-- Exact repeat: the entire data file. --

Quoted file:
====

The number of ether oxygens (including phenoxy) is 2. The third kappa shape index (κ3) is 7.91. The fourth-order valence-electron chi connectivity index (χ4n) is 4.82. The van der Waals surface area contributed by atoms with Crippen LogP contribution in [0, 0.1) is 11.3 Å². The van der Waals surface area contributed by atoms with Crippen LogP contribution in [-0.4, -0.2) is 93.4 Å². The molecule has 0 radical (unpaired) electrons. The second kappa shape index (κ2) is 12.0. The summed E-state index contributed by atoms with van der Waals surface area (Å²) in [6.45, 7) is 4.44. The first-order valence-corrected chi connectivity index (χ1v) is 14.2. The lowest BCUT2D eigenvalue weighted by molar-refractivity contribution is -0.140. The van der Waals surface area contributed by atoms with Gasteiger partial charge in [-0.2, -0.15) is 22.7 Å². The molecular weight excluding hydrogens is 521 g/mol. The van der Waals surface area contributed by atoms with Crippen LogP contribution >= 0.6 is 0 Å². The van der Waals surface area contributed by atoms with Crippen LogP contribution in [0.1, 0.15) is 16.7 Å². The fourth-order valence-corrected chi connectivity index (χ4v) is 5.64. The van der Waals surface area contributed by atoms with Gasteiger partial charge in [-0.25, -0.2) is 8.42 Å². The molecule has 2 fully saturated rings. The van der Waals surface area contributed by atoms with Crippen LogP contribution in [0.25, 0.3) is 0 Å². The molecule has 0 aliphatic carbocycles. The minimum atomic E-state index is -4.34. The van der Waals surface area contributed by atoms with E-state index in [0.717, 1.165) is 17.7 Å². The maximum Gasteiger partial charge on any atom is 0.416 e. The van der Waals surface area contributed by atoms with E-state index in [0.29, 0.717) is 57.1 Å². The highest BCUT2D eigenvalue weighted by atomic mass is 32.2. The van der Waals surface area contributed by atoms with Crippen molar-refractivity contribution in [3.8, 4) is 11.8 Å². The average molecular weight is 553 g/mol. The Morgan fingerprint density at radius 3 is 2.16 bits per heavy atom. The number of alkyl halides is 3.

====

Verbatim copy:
The number of ether oxygens (including phenoxy) is 2. The third kappa shape index (κ3) is 7.91. The fourth-order valence-electron chi connectivity index (χ4n) is 4.82. The van der Waals surface area contributed by atoms with Crippen LogP contribution in [0, 0.1) is 11.3 Å². The van der Waals surface area contributed by atoms with Crippen LogP contribution in [-0.4, -0.2) is 93.4 Å². The molecule has 0 radical (unpaired) electrons. The second kappa shape index (κ2) is 12.0. The summed E-state index contributed by atoms with van der Waals surface area (Å²) in [6.45, 7) is 4.44. The first-order valence-corrected chi connectivity index (χ1v) is 14.2. The lowest BCUT2D eigenvalue weighted by molar-refractivity contribution is -0.140. The van der Waals surface area contributed by atoms with Gasteiger partial charge in [-0.2, -0.15) is 22.7 Å². The molecular weight excluding hydrogens is 521 g/mol. The van der Waals surface area contributed by atoms with Crippen LogP contribution >= 0.6 is 0 Å². The van der Waals surface area contributed by atoms with Crippen LogP contribution in [0.1, 0.15) is 16.7 Å². The fourth-order valence-corrected chi connectivity index (χ4v) is 5.64. The van der Waals surface area contributed by atoms with Gasteiger partial charge in [-0.25, -0.2) is 8.42 Å². The molecule has 2 fully saturated rings. The van der Waals surface area contributed by atoms with Crippen LogP contribution in [0.25, 0.3) is 0 Å². The molecule has 0 aliphatic carbocycles. The minimum atomic E-state index is -4.34. The van der Waals surface area contributed by atoms with E-state index in [0.717, 1.165) is 17.7 Å². The maximum Gasteiger partial charge on any atom is 0.416 e. The van der Waals surface area contributed by atoms with E-state index in [0.29, 0.717) is 57.1 Å². The highest BCUT2D eigenvalue weighted by atomic mass is 32.2. The van der Waals surface area contributed by atoms with Crippen molar-refractivity contribution in [3.8, 4) is 11.8 Å². The average molecular weight is 553 g/mol. The Morgan fingerprint density at radius 3 is 2.16 bits per heavy atom. The number of alkyl halides is 3.